So what is at stake? There are some types of content that are going to continue to be produced no matter what the economics of their production and distribution are. Books, stories, and poems will be written. Paintings will be painted. Art will be made. Music will be played. But some content won't be, no matter how important it might be to society. We have already seen a catastrophic attrition of journalism, one that greatly hinders our ability to be citizens. Will high-quality (or at least high budget) TV shows continue to be made, if the advertising revenue that supports them erodes like it did with newspapers? Or if content producers are forced to shift to more subscription based models (not necessarily a bad thing) will people used to not paying for specific TV shows, make the switch fast enough for the economy to adjust? Though books will be written, if Amazon absorbs the whole publishing industry, what books will get wide distribution and why? There is absolutely a chance that the economics of subsidized and unsubsidized content work themselves out in such a way that society gets the content it needs to function (which, in a democracy, it does need) and content producers get to eat and pay rent and there is a chance that our content production ends up almost completely centralized in massive, sociopathic corporations.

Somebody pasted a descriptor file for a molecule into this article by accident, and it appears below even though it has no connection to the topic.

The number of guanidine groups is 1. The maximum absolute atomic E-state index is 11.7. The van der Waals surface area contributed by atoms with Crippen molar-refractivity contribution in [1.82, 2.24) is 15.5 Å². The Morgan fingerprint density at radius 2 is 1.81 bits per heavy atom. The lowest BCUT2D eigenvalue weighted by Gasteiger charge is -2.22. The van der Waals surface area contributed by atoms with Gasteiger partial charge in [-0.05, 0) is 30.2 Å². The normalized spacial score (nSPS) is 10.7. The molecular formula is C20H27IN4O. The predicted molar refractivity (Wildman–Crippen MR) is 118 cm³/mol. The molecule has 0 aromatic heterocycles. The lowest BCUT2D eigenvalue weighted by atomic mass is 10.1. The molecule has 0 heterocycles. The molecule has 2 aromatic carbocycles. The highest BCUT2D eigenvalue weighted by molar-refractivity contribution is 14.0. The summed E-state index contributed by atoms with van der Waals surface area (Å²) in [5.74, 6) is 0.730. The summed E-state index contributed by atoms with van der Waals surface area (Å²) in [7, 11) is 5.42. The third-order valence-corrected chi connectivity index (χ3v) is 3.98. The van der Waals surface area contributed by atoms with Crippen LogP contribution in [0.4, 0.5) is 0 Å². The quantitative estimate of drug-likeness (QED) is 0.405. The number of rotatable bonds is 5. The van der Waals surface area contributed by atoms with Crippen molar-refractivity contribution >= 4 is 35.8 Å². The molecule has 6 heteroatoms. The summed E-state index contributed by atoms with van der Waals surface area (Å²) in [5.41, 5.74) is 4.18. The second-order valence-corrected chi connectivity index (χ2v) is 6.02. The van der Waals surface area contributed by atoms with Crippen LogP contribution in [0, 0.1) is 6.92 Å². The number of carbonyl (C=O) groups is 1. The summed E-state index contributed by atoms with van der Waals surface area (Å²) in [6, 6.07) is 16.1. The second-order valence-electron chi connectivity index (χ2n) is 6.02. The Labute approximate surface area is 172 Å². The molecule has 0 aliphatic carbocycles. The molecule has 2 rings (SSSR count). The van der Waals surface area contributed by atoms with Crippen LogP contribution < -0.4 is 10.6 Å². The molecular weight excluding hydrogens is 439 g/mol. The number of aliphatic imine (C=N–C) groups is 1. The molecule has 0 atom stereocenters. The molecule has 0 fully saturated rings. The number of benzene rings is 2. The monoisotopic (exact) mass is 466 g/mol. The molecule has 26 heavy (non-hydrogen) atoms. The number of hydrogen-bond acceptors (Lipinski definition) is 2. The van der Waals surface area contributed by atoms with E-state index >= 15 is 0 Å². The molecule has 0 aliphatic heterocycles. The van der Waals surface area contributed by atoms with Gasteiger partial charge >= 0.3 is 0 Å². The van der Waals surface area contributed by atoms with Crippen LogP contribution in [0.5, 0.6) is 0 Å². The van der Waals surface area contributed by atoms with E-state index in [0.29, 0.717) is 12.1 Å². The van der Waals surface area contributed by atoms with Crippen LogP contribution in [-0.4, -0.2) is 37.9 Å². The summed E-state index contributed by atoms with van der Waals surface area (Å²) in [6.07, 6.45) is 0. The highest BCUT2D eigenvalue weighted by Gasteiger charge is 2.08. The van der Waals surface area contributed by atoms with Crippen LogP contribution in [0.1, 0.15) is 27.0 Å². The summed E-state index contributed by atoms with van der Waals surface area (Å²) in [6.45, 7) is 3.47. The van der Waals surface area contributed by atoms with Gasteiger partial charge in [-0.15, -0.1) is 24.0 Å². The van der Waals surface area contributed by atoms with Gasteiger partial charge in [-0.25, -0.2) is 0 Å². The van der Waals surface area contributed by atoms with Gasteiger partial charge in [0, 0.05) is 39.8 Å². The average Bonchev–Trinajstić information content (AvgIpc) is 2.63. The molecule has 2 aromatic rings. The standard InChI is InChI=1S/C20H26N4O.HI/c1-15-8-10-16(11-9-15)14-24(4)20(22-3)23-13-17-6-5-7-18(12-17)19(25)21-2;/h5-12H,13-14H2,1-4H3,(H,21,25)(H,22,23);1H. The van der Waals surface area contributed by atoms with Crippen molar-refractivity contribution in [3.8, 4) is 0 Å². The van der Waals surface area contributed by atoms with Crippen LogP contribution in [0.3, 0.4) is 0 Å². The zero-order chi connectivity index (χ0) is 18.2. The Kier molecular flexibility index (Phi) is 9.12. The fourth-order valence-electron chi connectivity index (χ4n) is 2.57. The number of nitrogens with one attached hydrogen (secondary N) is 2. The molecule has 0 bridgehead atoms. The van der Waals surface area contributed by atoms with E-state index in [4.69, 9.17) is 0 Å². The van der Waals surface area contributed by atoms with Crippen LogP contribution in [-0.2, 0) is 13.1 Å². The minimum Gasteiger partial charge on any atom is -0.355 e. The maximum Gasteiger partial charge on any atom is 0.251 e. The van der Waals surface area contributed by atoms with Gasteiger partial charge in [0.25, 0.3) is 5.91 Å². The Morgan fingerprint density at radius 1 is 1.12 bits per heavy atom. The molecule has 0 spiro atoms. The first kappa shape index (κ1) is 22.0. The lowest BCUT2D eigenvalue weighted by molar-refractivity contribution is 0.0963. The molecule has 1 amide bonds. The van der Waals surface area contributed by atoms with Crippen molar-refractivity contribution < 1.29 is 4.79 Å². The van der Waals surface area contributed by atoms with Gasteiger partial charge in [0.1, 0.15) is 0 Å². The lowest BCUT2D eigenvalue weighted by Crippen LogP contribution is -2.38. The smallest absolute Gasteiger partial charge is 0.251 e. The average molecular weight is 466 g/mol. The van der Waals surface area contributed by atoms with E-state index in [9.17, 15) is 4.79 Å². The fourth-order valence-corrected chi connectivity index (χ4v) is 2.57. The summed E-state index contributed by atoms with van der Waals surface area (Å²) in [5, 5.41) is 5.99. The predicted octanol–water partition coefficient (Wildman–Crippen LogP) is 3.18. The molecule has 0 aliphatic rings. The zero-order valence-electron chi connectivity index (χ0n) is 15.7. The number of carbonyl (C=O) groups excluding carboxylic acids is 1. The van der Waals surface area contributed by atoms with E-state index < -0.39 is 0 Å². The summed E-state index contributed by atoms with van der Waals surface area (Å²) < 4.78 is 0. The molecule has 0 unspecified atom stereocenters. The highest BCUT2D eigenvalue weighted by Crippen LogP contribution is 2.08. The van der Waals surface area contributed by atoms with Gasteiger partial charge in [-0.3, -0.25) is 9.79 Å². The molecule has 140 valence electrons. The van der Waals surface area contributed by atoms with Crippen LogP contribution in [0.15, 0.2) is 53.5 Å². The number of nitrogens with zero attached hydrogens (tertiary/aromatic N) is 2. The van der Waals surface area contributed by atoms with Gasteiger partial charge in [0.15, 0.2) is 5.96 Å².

There are a lot of different potential solutions to the precariousness of contemporary subsidized content. Furthermore, much of the challenge of unsubsidized content comes, not from the cost of the content itself but from our radically unjust economic system ensures that Americans have much less money to spend on content than they have had in the past. Expensive content isn't necessarily a problem when most people have some money left over after eating.

But here's what's interesting about how we value content. Amazon got to where it is now because people want books. Apple got to where it is now because we want music. People came to Amazon for the books and, if you'll note, pretty much all of their major public announcements are in some way book related. Even though they don't separate books from other media in their profit reports, even though they consistently lose money on books, even though they sell absolutely everything, Amazon wants us to think about them, when we think about books. We go to Amazon for the books, we stumble upon the lawn chairs and lingerie. And the problem with newspapers wasn't that people stopped reading newspapers. They just read them in a way that didn't pay for production. This tells me that there is an inherent desire for human creation. Which tells me there is a chance we can be convinced to pay what content is worth, once we figure out how to make sure we all have enough money to do so.